Legally Male, Physically Female


The European Court of Human Rights (ECHR) was recently presented a case out of Finland where an individual who was born male, had gender reassignment surgery, which affected her marital status with her wife. The allegations claimed that the plaintiff’s right to respect for private and family life and right to marry were violated. The Court disagreed; furthermore, they found there was no discrimination in the case either.

Heil Hämäläinen, born male, married a woman, had a child, and in 2009, had gender reassignment surgery. After successfully changing her name, she wished to indicate through her identity number that she was now female, legally changing her gender. However, the registry office prohibited her from doing so unless she divorced her wife or changed her marital status to a civil partnership. Citing religious reasons for refusing a divorce and the fact that her family would not receive the same benefits as a married family would, she refused to comply with the requirements and brought suit in Finland. On appeal, the court cited Finnish law, which allows only a man and a woman to marry, and stated that a transsexual’s changed gender should not be permitted as an exception to that rule.

Hämäläinen argued to the ECHR that her rights under Article 8, 12, and 14 were violated: right to respect for private and family life, right to marry, and prohibition of discrimination, respectively. In November of 2012, the Court found there were no violations, citing the balance between the country’s right to uphold traditional marriage laws and the transsexual’s right to obtain a new gender identity. They also cited the fact that civil partnership rights in Finland are almost identical to the rights of those who are married. After the ruling, Amnesty International and Transgender Europe stepped in to advocate for the cause and the case was referred to the ECHR’s Grand Chamber.

The Grand Chamber’s ruling on July 16, 2014 upheld the Chamber judgment, finding that in no way did this situation involve a forced divorce, since two individuals already in a legal marital union now do not fit the definition of a traditional married couple. In many other jurisdictions, forced divorce is common for married individuals who undergo gender reassignment surgery. Furthermore, the Court stated, Hämäläinen still had full parental rights to her child and would have continued legal rights to her daughter if she chose to register her union as a civil partnership in order to obtain legal recognition of her gender. The court cited that it had no obligation to force Finland to allow same-sex marriage or accommodations for exceptional circumstances such as this one.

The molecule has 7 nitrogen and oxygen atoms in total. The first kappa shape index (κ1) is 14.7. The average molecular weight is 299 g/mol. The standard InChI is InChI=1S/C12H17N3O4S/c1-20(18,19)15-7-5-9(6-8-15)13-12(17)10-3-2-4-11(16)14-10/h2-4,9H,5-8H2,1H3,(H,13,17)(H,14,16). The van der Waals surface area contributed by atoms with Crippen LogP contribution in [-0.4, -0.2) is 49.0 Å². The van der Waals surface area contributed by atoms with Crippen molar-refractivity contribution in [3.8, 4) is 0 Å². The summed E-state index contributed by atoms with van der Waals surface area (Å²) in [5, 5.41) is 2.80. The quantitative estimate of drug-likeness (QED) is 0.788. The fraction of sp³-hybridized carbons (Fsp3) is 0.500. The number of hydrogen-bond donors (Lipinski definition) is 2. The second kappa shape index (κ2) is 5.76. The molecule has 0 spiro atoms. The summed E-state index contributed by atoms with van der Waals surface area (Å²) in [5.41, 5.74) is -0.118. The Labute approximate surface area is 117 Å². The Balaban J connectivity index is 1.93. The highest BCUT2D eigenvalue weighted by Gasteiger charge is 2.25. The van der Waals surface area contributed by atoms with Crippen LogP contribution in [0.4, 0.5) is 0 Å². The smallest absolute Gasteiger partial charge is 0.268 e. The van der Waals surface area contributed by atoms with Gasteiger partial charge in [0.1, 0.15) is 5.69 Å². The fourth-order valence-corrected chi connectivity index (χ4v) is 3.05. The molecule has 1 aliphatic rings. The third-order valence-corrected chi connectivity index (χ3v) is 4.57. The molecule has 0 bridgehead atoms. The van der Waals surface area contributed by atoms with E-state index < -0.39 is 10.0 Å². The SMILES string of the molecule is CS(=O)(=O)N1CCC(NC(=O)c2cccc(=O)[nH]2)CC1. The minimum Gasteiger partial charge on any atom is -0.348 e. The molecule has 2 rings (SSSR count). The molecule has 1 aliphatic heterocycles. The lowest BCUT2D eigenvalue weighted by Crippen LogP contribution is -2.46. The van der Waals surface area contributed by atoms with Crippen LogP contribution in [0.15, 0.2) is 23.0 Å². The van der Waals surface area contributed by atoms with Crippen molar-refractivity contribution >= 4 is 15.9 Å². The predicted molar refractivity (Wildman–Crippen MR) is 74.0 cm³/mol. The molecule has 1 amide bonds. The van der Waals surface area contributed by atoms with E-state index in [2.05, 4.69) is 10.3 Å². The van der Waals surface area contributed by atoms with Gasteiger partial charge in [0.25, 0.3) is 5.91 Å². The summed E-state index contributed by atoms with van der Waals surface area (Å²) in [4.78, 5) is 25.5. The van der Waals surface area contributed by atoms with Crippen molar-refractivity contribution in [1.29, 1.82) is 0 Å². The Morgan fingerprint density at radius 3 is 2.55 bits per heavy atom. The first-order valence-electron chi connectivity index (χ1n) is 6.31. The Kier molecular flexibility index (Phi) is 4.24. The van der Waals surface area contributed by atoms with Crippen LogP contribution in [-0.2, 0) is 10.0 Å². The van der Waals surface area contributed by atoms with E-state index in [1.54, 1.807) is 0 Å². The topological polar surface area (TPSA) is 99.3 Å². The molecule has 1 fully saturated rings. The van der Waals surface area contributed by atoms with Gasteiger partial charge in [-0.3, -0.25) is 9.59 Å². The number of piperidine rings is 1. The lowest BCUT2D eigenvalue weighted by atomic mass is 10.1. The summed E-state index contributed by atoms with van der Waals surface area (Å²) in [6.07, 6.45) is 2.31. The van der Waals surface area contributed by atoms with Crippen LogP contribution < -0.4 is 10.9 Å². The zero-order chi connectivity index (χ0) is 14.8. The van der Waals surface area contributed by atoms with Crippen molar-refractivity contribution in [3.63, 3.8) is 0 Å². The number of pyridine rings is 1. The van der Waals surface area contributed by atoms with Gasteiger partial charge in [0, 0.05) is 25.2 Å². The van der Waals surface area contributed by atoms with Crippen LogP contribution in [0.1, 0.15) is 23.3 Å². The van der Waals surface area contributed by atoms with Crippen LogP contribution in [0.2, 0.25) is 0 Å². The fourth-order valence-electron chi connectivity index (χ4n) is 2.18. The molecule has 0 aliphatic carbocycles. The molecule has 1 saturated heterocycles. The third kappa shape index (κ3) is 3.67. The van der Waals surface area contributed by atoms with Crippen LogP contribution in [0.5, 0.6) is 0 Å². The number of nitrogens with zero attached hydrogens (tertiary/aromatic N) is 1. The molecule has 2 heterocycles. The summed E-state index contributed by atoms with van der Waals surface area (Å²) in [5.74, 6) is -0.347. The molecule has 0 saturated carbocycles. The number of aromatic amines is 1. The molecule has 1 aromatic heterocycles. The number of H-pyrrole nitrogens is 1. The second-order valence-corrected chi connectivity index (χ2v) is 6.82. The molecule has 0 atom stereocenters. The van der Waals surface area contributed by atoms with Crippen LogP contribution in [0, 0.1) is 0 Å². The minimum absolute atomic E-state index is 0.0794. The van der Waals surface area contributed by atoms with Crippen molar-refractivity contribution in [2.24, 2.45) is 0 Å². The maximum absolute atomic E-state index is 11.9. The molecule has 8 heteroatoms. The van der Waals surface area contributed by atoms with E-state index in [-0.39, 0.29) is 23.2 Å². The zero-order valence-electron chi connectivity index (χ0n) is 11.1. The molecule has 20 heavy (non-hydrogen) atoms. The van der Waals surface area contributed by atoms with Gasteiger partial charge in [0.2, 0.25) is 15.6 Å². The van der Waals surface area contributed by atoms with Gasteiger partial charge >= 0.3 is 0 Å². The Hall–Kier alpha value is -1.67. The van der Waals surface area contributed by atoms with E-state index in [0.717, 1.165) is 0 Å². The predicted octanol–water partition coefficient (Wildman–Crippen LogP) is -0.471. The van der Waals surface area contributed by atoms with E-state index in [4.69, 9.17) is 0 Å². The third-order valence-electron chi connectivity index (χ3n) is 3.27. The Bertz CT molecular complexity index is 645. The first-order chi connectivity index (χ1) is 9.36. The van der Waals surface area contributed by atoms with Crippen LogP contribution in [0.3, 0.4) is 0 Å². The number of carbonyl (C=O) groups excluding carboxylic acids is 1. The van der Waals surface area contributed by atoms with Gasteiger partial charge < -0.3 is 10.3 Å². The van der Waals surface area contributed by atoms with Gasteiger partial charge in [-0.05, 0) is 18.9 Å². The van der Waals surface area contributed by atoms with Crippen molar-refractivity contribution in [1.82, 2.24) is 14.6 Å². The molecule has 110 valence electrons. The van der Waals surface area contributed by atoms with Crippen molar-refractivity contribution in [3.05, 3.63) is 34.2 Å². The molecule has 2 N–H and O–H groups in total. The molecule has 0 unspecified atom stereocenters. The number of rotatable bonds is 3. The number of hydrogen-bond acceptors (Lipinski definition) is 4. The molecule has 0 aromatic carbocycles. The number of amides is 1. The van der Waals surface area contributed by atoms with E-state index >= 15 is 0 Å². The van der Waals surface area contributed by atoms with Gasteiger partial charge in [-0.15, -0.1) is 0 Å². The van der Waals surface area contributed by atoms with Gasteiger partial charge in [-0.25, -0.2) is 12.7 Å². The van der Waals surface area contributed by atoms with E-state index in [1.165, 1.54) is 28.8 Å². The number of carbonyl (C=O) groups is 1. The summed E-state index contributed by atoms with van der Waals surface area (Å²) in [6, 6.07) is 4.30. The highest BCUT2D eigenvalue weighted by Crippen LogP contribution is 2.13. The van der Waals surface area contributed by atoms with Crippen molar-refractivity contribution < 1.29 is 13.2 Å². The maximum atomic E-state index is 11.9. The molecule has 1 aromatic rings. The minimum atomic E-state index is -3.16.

Do you agree with the ECHR’s ruling? Do you think if this case was brought in America that the result would be the same? On the federal level? On the state level?





[Human Rights Comment]

One comment

  1. I do agree with the Court’s decision. Although there is undoubtedly a moral, social, and legal debate and controversy over same-sex marriage, and one may rule the opposite on a social level, legally the Court’s decision is the correct decision. Finland does not recognize same-sex or a transgender’s right to obtain a new gender identity. As such, the ECHR could not possibly deem a violation of Articles 8, 12, 14. Finland is allowed to preserve the sanctity of traditional marriage and until the law changes, there can be no violation in this case. If this case was brought in Federal Court in the United States, there could potentially be a violation because of Windsor and the unconstitutionality of section 3 of DOMA. However, just like in this case, if this case were brought in a state, which did not recognize same sex marriage, this marriage would likely no longer be recognized. Perhaps, it is time for a change in Finland to recognize same-sex marriage; however, until that happens, I agree with the Court that there has not been a violation of Hämäläinen’s human rights.

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